Joseph L. Hudson, who founded Hudson's department store, provided the capital needed to start the Hudson Motor Car Company. The company was formed on February 20, 1909 in Detroit.
There were eight businessmen in total who formed the company. They wanted to produce a car that would sell for under a thousand dollars. Production started almost immediately and the first car drove out of the small Detroit factory in July of 1909. The new car, known as "Twenty", was very successful on the North American market and sold over 4,000 models. The following year in 1910 the production increased even more and 4,508 units where brought to market.
Hudson was the first to introduce dual brakes to the industry. It also introduced the use of dashboard warning lights for the generator and the oil pressure. The Hudson had a straight-six engine, which allowed it to function at higher rotational speeds. The higher rotational speeds allowed it to remain smoother and develop more power than low-speed engines. In 1919 the Essex automobile was added to the line-up. The Essex was highly successful because it was designed to be budget-friendly and it was built to offer competition to Ford and Chevrolet. By 1925 the company had moved to the third spot in the number of car sales made in America. By 1929 the Hudson and Essex models combined produced more than 300,000 cars in a year.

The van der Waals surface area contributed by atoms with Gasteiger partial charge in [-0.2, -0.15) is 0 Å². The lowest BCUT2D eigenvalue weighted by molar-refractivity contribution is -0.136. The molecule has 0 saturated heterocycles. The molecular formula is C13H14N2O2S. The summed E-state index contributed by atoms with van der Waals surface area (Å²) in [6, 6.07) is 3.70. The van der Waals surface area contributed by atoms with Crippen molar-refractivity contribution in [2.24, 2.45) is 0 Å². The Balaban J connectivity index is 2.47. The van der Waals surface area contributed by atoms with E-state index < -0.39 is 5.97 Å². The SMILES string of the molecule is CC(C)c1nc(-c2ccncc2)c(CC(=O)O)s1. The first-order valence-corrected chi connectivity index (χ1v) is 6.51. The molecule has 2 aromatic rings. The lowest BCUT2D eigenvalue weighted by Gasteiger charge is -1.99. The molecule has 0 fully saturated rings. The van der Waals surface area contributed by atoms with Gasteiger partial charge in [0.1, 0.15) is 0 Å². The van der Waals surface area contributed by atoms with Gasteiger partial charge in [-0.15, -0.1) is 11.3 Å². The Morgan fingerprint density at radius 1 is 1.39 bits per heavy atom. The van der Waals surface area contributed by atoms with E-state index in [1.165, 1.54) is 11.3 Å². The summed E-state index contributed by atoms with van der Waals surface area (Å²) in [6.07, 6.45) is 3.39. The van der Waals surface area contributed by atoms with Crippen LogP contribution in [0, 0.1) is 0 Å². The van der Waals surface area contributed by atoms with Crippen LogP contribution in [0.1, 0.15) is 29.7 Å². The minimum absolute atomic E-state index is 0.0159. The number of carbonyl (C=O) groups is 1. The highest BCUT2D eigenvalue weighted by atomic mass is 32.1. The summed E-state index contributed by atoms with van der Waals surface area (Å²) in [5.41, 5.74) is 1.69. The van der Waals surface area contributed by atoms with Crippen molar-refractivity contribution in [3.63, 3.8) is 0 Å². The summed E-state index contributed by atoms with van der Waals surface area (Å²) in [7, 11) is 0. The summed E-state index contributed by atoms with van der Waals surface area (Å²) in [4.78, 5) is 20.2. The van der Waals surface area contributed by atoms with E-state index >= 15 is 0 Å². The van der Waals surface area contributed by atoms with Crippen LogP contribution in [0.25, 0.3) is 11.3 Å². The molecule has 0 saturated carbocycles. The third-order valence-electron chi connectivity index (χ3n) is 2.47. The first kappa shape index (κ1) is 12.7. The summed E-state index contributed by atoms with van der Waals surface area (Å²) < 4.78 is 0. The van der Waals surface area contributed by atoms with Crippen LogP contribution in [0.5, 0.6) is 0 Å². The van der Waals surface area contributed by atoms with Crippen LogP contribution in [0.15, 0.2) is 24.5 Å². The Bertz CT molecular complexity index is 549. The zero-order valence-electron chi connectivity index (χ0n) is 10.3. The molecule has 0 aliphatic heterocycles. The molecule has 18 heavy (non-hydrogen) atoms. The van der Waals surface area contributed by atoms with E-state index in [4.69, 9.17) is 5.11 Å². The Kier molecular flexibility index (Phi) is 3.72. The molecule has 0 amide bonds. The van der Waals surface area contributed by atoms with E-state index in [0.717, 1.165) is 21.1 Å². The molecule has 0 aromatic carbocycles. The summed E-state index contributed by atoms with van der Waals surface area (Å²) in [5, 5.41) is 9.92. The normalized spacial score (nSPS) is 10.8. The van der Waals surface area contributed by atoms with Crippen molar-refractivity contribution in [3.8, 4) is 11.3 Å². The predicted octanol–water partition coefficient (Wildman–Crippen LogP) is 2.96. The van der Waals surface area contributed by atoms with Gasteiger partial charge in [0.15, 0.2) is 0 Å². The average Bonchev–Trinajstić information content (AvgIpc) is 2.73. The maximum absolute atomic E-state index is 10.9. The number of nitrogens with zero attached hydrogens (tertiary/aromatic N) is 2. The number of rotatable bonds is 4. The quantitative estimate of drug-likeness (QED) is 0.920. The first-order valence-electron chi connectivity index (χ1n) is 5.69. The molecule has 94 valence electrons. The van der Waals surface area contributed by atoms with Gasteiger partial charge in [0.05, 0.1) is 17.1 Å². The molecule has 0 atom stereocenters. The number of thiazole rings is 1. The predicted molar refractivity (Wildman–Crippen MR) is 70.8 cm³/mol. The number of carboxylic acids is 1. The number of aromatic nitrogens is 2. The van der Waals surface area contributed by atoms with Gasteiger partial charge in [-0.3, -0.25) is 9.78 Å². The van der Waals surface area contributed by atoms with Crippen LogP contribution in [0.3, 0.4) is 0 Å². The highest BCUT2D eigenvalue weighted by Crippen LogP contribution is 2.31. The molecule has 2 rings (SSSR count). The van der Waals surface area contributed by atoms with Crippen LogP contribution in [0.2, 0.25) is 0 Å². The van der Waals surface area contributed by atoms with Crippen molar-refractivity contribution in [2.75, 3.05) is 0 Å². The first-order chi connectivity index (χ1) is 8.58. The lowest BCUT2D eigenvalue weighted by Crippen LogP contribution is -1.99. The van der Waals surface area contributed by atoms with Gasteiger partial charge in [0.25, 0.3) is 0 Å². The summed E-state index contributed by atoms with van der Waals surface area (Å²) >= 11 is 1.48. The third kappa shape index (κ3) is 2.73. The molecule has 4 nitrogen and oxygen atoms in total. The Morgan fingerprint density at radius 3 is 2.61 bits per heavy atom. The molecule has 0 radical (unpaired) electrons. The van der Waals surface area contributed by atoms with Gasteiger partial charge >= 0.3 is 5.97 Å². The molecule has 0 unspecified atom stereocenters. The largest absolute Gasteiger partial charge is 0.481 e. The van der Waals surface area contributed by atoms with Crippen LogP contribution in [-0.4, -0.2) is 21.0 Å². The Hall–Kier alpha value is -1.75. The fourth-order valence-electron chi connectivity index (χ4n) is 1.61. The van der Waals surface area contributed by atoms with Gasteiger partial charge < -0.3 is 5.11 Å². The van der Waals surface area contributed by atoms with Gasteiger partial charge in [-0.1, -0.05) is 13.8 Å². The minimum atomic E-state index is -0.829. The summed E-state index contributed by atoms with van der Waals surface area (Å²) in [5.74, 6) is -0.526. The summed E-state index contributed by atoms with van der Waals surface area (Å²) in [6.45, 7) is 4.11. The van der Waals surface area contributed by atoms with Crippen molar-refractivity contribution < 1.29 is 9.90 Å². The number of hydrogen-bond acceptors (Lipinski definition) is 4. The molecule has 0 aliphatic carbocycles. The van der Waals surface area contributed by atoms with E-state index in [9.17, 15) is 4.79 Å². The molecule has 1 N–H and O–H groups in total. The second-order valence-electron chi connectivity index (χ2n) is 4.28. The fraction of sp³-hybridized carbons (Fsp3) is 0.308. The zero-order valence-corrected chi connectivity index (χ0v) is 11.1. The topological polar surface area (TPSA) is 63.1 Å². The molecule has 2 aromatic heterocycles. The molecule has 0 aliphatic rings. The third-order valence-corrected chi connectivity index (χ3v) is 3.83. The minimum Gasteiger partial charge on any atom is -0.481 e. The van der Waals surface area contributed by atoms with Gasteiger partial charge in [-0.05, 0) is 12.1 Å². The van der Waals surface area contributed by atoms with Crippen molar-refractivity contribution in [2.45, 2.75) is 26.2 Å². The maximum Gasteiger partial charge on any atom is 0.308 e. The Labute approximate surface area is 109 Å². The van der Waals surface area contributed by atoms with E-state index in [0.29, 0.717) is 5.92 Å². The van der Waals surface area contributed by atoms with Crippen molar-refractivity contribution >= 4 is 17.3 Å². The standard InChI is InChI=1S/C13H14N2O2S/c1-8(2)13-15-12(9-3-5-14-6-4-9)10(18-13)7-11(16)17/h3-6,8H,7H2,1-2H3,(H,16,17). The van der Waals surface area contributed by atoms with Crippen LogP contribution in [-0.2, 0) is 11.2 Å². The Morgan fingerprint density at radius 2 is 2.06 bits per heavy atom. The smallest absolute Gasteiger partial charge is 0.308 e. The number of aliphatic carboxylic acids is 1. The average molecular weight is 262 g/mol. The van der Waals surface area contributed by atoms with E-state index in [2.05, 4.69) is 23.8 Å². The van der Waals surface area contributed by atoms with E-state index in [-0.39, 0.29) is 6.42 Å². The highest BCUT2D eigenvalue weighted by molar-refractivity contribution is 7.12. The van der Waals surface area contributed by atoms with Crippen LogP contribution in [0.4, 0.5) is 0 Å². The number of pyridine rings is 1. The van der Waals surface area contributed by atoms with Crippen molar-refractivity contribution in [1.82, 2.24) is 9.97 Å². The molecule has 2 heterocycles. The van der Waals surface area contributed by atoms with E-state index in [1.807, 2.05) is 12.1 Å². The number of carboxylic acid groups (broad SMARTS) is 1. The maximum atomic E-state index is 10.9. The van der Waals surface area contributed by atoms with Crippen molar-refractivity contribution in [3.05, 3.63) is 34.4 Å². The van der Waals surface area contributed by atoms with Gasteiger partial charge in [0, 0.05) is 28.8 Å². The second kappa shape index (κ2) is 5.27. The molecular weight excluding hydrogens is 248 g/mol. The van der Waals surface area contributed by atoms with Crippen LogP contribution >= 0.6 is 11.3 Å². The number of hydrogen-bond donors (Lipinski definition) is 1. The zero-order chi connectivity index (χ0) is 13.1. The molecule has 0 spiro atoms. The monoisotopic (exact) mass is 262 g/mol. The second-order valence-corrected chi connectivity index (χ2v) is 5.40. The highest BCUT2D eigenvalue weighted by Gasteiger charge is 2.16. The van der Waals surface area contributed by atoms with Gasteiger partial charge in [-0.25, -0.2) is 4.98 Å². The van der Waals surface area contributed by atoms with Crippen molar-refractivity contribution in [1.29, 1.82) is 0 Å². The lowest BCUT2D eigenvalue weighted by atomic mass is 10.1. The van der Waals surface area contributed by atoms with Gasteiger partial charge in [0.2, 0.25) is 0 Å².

The Hudson Company was forced to end production during the Second World War and it was ordered by the government to start producing parts for the war effort. These parts included naval engines as well as anti-aircraft guns. After the war the production of cars resumed. The Hudson Company was the first to introduce step-down models. This concept is still in use today in all modern vehicles. The car was built so that riders stepped down into the body of the car. This made it a lot safer for both drivers and passengers.
During the 1950s the company was finding it difficult to compete with the 'Big Three' car companies comprised of Ford, Chrysler and GM. In 1954 Hudson joined with Nash-Kelvinator Corporation and it then became known as American Motors. The Detroit plant was closed and production of the Hudson was continued in Kenosha, Wisconsin. The last Hudson model was produced in 1957. When the last model rolled off the line there were no big ceremonies because it was hoped that the car brand could be incorporated into a newer 1958 model. This is something that never happened, however and 1957 was indeed the last year that a car was produced under the Hudson name.
- California Inland Chapter Hudson-Essex-Terraplane Club, Inc.
- Chesapeake Bay Chapter of the Hudson-Essex-Terraplane Club
- Chicago-Milwaukee Chapter of Hudson-Essex-Terraplane Club, Inc.
- Dixie Chapter of the Hudson-Essex-Terraplane Club
- Hudson Car Club
- Hudson Essex Terraplane club: Northern California Chapter
- Hudson-Essex-Terraplane Club, Inc
- Hudson-Mohawk Chapter of the Hudson-Essex-Terraplane Club
- Legacy Restoration
- Nebraska-Iowa Chapter of the Hudson-Essex-Terraplane Club
- New England Chapter of the Hudson-Essex-Terraplane Club
- North Central Chapter Hudson-Essex-Terraplane Club, Inc.
- Southern California Chapter of the Hudson-Essex-Terraplane Club
- Tri-State Mountain Roads Chapter Hudson-Essex-Terraplane Club
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